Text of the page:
Remembering Linda Elias

Byline: Rick Roberts

Remembering Linda Elias

LONG BEACH — Hundreds of women have raced in the Linda Elias Memorial Women’s One-Design Challenge regatta at Long Beach since it was renamed for the special lady way back in 2003 — and the event just celebrated its 20th anniversary Oct. 22-23 (see the related racing story). Perhaps some of the younger competitors may wonder now: Who was Linda Elias?

It may be time to retell her story.

The Women’s Sailing Foundation of Long Beach/Los Angeles and the host Long Beach Yacht Club knew the answer well enough to link the inspiring character of a special female competitor with the event, not just because she won it three times but because of the spirit she brought to it, as her lyrical laughter mocked the mean disease she battled.

The annual fleet-racing contest is sailed by 10-women crews on the heavy-duty Catalina 37s used in the Congressional Cup match-racing classic. Elias won it in 1992, 1994 and 1996, the last two while battling the ovarian cancer that ultimately outmaneuvered her late in 2002 at age 52. How tough was it dealing with the pain, the chemotherapy and her passion for sailing for the last nine years of her life?

She explained it once:“The treatment takes most of the day. I have to be there at 8:30 and I get out by 4. They give me several different chemicals to counteract the main ones they give me. That night I’m sort of OK, and the next day the nausea sets in, but they give you pills to take. I learned after my second [treatment] to take ‘em whether you think you need ‘em or not. If you don’t you’re gonna get sick. That’s what happened to me Friday morning at 6:30 a.m. I started throwing up, and I kept throwing up until 4 o’clock. You can’t even keep the pills down. This time I took ‘em: no problems.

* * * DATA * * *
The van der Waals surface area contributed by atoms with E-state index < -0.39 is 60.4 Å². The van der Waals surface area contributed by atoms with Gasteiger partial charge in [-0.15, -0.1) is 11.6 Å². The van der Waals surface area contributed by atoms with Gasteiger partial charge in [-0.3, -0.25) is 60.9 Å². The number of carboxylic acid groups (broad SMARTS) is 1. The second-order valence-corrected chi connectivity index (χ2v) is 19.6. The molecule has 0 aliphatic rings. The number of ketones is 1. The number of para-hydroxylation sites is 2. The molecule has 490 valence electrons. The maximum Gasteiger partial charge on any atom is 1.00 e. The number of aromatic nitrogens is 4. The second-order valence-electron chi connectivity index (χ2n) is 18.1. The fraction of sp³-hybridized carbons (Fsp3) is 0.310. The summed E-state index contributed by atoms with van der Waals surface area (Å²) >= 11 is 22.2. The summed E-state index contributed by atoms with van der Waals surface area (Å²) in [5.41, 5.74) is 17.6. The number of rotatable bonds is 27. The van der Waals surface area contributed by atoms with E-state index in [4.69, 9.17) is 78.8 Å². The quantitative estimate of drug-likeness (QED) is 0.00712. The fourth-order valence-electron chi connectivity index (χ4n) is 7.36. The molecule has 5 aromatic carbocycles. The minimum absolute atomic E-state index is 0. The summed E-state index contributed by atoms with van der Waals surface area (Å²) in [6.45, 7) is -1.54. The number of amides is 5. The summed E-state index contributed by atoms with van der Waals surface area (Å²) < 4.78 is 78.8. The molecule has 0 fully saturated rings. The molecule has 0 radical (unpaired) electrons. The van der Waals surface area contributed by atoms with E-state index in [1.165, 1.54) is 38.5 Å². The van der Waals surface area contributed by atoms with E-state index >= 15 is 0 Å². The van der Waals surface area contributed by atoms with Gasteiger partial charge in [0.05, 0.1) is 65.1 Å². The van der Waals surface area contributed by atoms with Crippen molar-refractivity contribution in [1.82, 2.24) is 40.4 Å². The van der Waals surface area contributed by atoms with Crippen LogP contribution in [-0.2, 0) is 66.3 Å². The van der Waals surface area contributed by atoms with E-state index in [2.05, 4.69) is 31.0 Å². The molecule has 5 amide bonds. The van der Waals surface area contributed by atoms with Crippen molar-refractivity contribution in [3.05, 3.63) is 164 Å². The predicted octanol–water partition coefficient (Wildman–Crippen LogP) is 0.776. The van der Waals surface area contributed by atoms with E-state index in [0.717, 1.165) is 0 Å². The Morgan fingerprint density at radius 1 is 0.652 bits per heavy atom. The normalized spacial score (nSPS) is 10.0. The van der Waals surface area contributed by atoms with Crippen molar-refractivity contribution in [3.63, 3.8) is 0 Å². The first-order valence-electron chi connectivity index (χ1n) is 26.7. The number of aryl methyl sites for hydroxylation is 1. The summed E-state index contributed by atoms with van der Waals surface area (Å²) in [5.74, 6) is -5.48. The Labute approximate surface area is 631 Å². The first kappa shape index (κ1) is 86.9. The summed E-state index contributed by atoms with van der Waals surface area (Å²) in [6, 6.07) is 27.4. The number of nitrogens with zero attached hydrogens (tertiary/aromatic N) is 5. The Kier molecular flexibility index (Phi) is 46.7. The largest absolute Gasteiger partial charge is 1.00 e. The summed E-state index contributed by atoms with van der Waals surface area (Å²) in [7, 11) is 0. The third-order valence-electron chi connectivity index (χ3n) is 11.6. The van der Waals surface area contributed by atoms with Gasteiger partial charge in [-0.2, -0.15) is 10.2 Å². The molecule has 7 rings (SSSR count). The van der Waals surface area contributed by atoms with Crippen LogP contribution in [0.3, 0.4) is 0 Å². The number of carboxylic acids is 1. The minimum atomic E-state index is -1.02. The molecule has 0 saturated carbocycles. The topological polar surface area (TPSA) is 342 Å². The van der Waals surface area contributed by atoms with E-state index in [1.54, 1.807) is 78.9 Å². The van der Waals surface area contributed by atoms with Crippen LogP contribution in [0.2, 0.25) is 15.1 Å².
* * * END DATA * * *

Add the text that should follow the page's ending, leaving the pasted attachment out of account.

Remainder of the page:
“And then the bone pain and joint pain sets in, which lasts about five days. So for a week I’m absolutely miserable. I’m stiff and sore now but I feel wonderful compared to how I felt, so now I can go out and do walks and sail, so I’ll have two really good weeks. If I can get one week out of three that’s terrible, I can go out and play the other two weeks.”

And play she did. Long before the cancer, she helped to fight another battle, for women in sailing. She led several all-woman crews in ocean racing, including her favorite: the Transpacific Yacht Race to Hawaii. She missed 1995 because of the cancer but trained her crew hard to sail the Santa Cruz 60 Bay Wolf in the 1997 race.

Then, five days before her class was to start, the disease struck again. Built-up scar tissue from the surgeries caused blockages and sent Elias back to Long Beach Memorial Hospital for more surgery, and there she lay as the race got under way. After Bay Wolf sailed away, Elias, weak and in pain, tried to put a positive spin on it. She told a visiting couple, “Here I am in a warm hospital bed with people waiting on me. If I was out there I’d be cold, wet and miserable.”

She paused and frowned.